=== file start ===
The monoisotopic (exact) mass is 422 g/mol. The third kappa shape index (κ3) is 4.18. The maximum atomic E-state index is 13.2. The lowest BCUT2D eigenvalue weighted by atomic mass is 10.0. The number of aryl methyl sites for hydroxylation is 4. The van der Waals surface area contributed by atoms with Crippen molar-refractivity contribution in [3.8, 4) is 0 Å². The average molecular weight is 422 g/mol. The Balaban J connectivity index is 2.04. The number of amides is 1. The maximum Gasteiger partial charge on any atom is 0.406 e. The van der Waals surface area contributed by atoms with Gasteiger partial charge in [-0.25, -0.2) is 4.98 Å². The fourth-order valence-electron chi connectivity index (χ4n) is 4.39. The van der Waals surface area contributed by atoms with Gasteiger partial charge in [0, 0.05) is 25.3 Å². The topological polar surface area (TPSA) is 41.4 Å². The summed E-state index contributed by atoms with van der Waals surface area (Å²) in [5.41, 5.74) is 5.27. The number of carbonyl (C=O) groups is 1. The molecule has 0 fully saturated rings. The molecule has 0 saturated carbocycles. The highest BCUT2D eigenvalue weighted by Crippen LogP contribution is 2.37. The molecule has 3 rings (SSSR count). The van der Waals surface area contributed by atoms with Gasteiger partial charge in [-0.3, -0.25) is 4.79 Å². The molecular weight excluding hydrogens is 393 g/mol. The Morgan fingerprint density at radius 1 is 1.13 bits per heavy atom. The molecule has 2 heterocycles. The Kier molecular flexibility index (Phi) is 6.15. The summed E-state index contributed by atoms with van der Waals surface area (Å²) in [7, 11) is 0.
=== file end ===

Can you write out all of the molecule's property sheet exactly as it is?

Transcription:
The monoisotopic (exact) mass is 422 g/mol. The third kappa shape index (κ3) is 4.18. The maximum atomic E-state index is 13.2. The lowest BCUT2D eigenvalue weighted by atomic mass is 10.0. The number of aryl methyl sites for hydroxylation is 4. The van der Waals surface area contributed by atoms with Crippen molar-refractivity contribution in [3.8, 4) is 0 Å². The average molecular weight is 422 g/mol. The Balaban J connectivity index is 2.04. The number of amides is 1. The maximum Gasteiger partial charge on any atom is 0.406 e. The van der Waals surface area contributed by atoms with Gasteiger partial charge in [-0.25, -0.2) is 4.98 Å². The fourth-order valence-electron chi connectivity index (χ4n) is 4.39. The van der Waals surface area contributed by atoms with Gasteiger partial charge in [0, 0.05) is 25.3 Å². The topological polar surface area (TPSA) is 41.4 Å². The summed E-state index contributed by atoms with van der Waals surface area (Å²) in [5.41, 5.74) is 5.27. The number of carbonyl (C=O) groups is 1. The molecule has 0 fully saturated rings. The molecule has 0 saturated carbocycles. The highest BCUT2D eigenvalue weighted by Crippen LogP contribution is 2.37. The molecule has 3 rings (SSSR count). The van der Waals surface area contributed by atoms with Gasteiger partial charge in [-0.3, -0.25) is 4.79 Å². The molecular weight excluding hydrogens is 393 g/mol. The Morgan fingerprint density at radius 1 is 1.13 bits per heavy atom. The molecule has 2 heterocycles. The Kier molecular flexibility index (Phi) is 6.15. The summed E-state index contributed by atoms with van der Waals surface area (Å²) in [7, 11) is 0.